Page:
And finally, even the GOP’s central, driving issue — Barack Obama is evil/unnatural/will ruin America — has lost a lot of steam: Today the President has a 47% approval rating (including among Catholics [46%. Let’s not quibble]) — whereas the GOP’s nominee (stop it – it will not be Santorum) currently has a net favorability rating that has dropped to -24%. That’s right: “Mitt Romney’s net favorability rating has plummeted to NEGATIVE TWENTY-FOUR PERCENT.” I’ll be honest – I’m not sure what that means or how it’s even possible, but I do know that “47% job approval” is better than whatever the hell that is.

So, gentle reader, here’s the point: Whether its leaders realize it or not, the GOP is pulling away from the American shore. Way, waaaaay away. As its primary function is to protect the moneyed class and promote the world-view (to which I believe many Republicans sincerely subscribe) that being not-poor is a simple matter of will, the Republican Party will soon have to start shifting its place on social issues if it’s going to stick to its larger goal.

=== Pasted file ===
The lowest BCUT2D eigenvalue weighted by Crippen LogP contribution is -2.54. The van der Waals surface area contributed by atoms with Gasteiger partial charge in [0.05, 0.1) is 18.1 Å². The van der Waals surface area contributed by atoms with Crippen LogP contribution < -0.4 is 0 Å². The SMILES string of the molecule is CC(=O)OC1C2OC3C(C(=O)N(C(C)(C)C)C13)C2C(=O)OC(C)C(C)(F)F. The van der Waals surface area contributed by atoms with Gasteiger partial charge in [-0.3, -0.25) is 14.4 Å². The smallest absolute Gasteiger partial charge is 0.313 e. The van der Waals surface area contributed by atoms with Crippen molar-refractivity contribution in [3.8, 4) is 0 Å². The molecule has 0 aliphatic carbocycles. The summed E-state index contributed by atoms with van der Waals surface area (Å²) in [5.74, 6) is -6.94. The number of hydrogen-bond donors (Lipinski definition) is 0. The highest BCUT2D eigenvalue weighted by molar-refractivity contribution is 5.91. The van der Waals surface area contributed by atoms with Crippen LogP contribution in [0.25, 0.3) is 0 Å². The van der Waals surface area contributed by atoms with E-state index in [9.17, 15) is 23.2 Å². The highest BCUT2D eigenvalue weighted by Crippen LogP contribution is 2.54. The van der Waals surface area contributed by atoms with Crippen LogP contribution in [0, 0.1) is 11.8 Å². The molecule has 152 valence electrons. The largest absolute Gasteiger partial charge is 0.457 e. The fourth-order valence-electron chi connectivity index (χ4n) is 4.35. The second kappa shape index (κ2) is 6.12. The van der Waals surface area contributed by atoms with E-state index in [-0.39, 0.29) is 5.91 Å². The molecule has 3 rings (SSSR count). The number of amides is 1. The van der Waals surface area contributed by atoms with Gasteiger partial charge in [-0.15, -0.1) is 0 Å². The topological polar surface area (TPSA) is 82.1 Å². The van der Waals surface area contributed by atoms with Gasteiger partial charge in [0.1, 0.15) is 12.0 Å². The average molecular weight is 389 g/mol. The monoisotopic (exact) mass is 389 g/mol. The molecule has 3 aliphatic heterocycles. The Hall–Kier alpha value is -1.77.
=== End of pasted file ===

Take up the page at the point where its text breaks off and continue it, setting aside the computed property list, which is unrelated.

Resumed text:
Bottom line, this is good. There will always be rich people who want to protect their hoard from the hordes, but as we chip away at the social issues, we’ll also (unbeknownst to them) be chipping away at the economic ones. The more people who are genuinely enfranchised, the better the power will be distributed.

Other bottom line? It’s up to us to give the GOP the push. If we want the Republicans to stop assaulting the rights and dignity of entire American communities, we need to act on the knowledge that Americans don’t like what they say. Whatever the hell kind of not-Republican you consider yourself to be, you have to get involved with the 2012 election. You can start here, or here, or by picking up the phone and calling your local Democrats.